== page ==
Friday, Apr. 11th, 2014

MSU School of Music Piano Summer Camp

Registration is now open for Montana State University’s School of Music piano summer camp for students entering grades 6 to 12. The camp, “Popular Music for Piano,” runs Aug. 11 to 15, and students may register for either the morning or afternoon session.
Piano students will learn current pop and rock hits, write and record their own song, and study popular music theory and techniques under the direction of Billie Howard, camp director.
Enrollment is limited to the first 10 students to register per session. The morning session runs from 9 a.m.-noon. The afternoon session is from 1-4 p.m. Early registration, before July 28, costs $250. Those who register after July 28 will pay $275.
Howard has a master’s degree in piano performance and pedagogy from Northwestern University and a bachelor’s in piano and violin performance from MSU. Howard performs across Chicago in both classical and rock styles, regularly appearing with the Chicago Composer’s Orchestra, Aperiodic, and the 20-piece all-female Girl Group Chicago.
For more information, contact Howard at or go online.

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Wankel T. rex heads to D.C.

The Wankel T. rex is now on the road to Washington, D.C., where it’s expected to attract more visitors than any other Tyrannosaurus rex fossil in the world at the National Museum of Natural History.

On loan to the Smithsonian Institution for 50 years, the 65-million-year old skeleton left Bozeman shortly after 2 p.m. Friday, April 11, in 16 crates in a customized FedEx truck. It will arrive at the Smithsonian sometime before Tuesday, April 15, when another round of celebratory activities will begin.

“This is a really great day for the Museum of the Rockies,” Shelley McKamey, executive director of Montana State University’s Museum of the Rockies, said during the send-off celebration at the museum.

“It’s really exciting for us,” said Sant Director of the National Museum of Natural History Kirk Johnson.

It was also an emotional day for McKamey, who was part of the crew that excavated the skeleton in 1989 and 1990, and for Kathy Wankel of Angela, who discovered the fossil in 1988 near the Fort Peck Reservoir in northeast Montana.

“It’s been such an amazing experience for our entire family,” Wankel said.
Besides meeting incredible people and building relationships with paleontologists and staff at the Museum of the Rockies, Wankel said she is making new friends at the Smithsonian. She also praised MSU paleontologist Jack Horner for the “fantastic” research he conducted over the past 25 years on the dinosaur that was 18 years old when it died violently.

Wankel said she was sad to see the skeleton leave, but she was excited that so many people will be able to visit it in Washington, D.C. The skeleton will be the centerpiece of a new paleontology exhibit scheduled to open in 2019 in the Smithsonian’s National Museum of Natural History. It’s predicted that at least 7 million people a year will view the Wankel T. rex – one of the most complete Tyrannosaurus rex fossils in the world. And since many of those visitors are tourists, they won’t be the same 7 million every year.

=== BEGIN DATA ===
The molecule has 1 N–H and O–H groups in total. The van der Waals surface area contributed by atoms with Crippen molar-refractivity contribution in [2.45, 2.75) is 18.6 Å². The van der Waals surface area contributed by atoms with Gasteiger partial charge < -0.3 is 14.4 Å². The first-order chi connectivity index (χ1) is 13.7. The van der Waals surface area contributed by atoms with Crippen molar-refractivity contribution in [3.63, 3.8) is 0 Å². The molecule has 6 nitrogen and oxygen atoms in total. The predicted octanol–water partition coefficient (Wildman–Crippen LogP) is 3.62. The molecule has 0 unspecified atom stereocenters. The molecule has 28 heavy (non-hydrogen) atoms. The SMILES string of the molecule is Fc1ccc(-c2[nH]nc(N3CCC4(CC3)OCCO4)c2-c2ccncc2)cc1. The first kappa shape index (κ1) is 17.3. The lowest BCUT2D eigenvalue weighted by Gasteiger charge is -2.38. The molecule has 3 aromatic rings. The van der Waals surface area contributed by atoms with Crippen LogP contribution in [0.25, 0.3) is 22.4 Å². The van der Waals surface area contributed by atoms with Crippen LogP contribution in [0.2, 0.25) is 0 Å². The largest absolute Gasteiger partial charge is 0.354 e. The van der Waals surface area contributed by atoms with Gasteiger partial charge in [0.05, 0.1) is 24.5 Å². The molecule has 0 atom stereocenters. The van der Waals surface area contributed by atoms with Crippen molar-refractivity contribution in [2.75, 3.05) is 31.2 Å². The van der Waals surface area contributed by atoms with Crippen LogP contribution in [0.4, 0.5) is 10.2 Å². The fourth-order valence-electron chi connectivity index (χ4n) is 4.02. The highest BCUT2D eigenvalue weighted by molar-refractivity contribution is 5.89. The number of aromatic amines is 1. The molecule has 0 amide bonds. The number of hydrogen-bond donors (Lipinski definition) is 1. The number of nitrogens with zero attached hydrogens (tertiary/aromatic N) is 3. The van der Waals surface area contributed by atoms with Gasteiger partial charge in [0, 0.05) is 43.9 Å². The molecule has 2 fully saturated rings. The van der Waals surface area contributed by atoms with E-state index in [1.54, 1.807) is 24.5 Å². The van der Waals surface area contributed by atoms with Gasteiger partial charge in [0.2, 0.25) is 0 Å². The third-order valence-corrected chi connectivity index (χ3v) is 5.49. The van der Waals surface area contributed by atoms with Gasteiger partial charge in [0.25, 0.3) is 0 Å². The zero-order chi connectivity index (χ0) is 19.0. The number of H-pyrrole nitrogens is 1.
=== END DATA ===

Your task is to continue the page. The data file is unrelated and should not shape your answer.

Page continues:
Wankel, McKamey, Horner and Johnson were four of six dignitaries who spoke during the 30-minute farewell ceremony at the MOR’s Hager Auditorium. Others were Pat Leiggi, crew chief when the dinosaur was excavated and now administrative director of paleontology and director of exhibits at the MOR; and Darin McMurry, assistant operations project manager for the U.S. Army Corps of Engineers.

Horner, Leiggi and McKamey were joined on stage by some of the others who worked on the field crew that excavated the dinosaur. They included Wankel, her husband Tom, and their children Lee, Rock and Whitney. Others were Bob Harmon, Carrie Ancell and Matt Smith.

A caravan accompanied the Wankel T. rex as it left the Museum of the Rockies and rode through downtown Bozeman.  Finally on its own, the FedEx truck headed east toward Washington, D.C.

The image of a dinosaur and a logo announced its cargo.

“Delivering History: the Nation’s T. rex,” it said.

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Thursday, Apr. 10th, 2014

The Mystic MTB Trail Race

The Mystic MTB Trail Race is proud to announce that the inaugural event is coming to Bozeman, Montana on July 19, 2014.

Featuring 40 miles of challenging climbs, world-­‐class descents and remote scenery, the Mystic MTB Trail Race offers mountain bikers an opportunity to challenge themselves on some of the most enjoyable connector trails in the Gallatin National Forest.

Originating at the Bear Canyon Trailhead just east of Bozeman, the race takes riders over ridgelines, past alpine lakes and down flowing drainages while exploring the abundant trails throughout the Gallatin National Forest.

“We are very excited about this course,” said co-­‐director Steve Lowry. “After years of exploring these incredible trails, we decided that it was time to host an event and show riders what Bozeman has to offer. While this course is only a sampling—from steep, difficult climbs to giggle-­‐inducing descents—we think it’s a great offering that any mountain biker will be thrilled to experience.”